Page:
The oft-quoted aphorism “no plan survives first contact with the enemy” is a modern paraphrase of a quotation from an 1871 essay about military strategy by Prussian Field Marshal Helmuth von Moltke the Elder. His point was not that planning for battle is a waste of time, but rather that plans should be flexible and include multiple options for responding to how the battle unfolds.
What was true then is still true today, and you’d be wise to develop a flexible plan for how your organization will respond to cyberattacks. A successful ransomware attack, data breach, DDoS attack, or other cybersecurity incident can unfold along many different paths, and you should be ready for all of them.
But no matter how thorough or flexible your plans are, they won’t be very useful unless you practice them regularly using tabletop exercises (TTEs).
TTEs have long been a part of crisis planning in preparation for a variety of crisis situations — natural disasters, active-shooter events, terrorist attacks, pandemic outbreaks, and so on. But they have only recently been widely implemented as part of cybersecurity planning, except among critical-infrastructure providers. If you haven’t been using them to test your readiness to act quickly and effectively in response to a cyberattack, you should definitely begin doing so now.
Benefits of tabletop exercises
There are many benefits to conducting TTEs on a regular cadence. Here are a few of the most important:
- Uncover plan weaknesses in a safe environment.
In the middle of a crisis is the worst possible time to discover important shortcomings in your response plan. By gaming out your plan in a simulated crisis, you’ll find out what’s lacking and be able to amend your plans accordingly. And then repeat the whole process next time.
- Improve communication and coordination among internal and external teams.
A well-designed TTE brings together key players from a wide variety of teams that may very rarely interact otherwise. These will include outside organizations such as your cyber-insurance provider, MSP, or MSSP, regulatory agencies, law enforcement, and others. Building relationships among all these players will significantly improve and accelerate your response when a real cyber incident occurs.
- Reduce recovery costs.
Recovering from a major ransomware attack or data breach can be extremely costly. But if you take the time to conduct TTEs that result in a better plan that is executed quickly and correctly, you can end up taking a much smaller hit to the bottom line.
Keys to an effective tabletop exercise
It should go without saying that there are better and worse ways to conduct an effective TTE. Here are a few critical elements that go into a TTE that will optimize your organization’s response to a major cybersecurity incident.
- Clear communication and preparation.
A large-scale TTE can be a daunting prospect for many employees. It’s important to clearly communicate in advance to everyone involved, so they understand the objectives and scope of the exercise and are fully bought in to the project.
- Make sure all the right players are involved.
In addition to coordinating with external teams as described earlier, it’s important not to overlook anyone with a role to play. For instance, HR will need to communicate with employees, your comms team will need to execute on external communications and social media, sales and customer service teams will need to be ready to field customer inquiries, and other teams will need to communicate with ecosystem partners. For each of these teams, you’ll need to consider carefully which members can most reliably represent them in the TTE.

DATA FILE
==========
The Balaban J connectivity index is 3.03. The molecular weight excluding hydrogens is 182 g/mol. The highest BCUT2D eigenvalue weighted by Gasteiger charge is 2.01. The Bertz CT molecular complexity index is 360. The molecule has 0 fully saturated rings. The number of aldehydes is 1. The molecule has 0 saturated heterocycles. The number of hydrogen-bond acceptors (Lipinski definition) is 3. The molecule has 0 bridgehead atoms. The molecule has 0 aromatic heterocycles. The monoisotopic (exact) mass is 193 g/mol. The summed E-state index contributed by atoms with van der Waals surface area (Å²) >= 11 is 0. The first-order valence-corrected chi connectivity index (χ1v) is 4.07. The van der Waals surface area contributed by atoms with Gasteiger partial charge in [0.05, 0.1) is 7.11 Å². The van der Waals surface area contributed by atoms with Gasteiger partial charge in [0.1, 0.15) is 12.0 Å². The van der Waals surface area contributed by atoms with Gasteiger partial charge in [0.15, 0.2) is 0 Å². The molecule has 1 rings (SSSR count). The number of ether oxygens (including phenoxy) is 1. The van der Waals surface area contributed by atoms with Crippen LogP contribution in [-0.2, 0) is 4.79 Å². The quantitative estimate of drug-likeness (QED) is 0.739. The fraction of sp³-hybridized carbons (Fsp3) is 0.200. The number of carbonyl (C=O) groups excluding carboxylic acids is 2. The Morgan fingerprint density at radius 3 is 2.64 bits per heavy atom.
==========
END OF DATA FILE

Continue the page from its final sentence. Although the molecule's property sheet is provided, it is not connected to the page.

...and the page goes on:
- Find the right balance between time and pressure.
On one hand, an effective TTE should simulate the kind of time pressure that exists in a real crisis. On the other hand, a TTE is not a real crisis, and participants should have plenty of time to discuss alternative scenarios and to fully identify and develop a variety of responses. Finding the right balance is largely a matter of judgment on the part of the organizers.
- Follow up, revise, and iterate.
A TTE is only as good as your follow-through on the findings of the exercise. Were there parts of the plan that need to be amended? Do certain teams need their roles more accurately documented? Do chains of command need to be clarified or changed? Following up on all these findings, making the changes needed, and then scheduling the next TTE with the revised plan is the key to ongoing, incremental improvement to your plans and to your organization’s ability to execute them effectively and efficiently.
Once you’ve established a regular cadence of TTEs, and once they are normalized as a basic element of your cybersecurity strategy, you’ll achieve improved peace of mind knowing that you’re as ready as you can be for an eventual crisis — and that just maybe your plans will indeed survive contact with the enemy.
The Cybersecurity & Infrastructure Security Agency (CISA) is part of the U.S. Department of Homeland Security, and it provides a wealth of handbooks and other resources to assist in developing plans and TTEs:
This white paper prepared by the Center for Internet Security provides a number of useful, specific exercises in a clearly presented format and increasing levels of complexity:
Tony Burgess is a twenty-year veteran of the IT security industry and is Barracuda’s Senior Copywriter for Content and Customer Marketing. In this role, he researches complex technical subjects and translates findings into clear, useful, human-readable prose.
You can connect with Tony on LinkedIn here.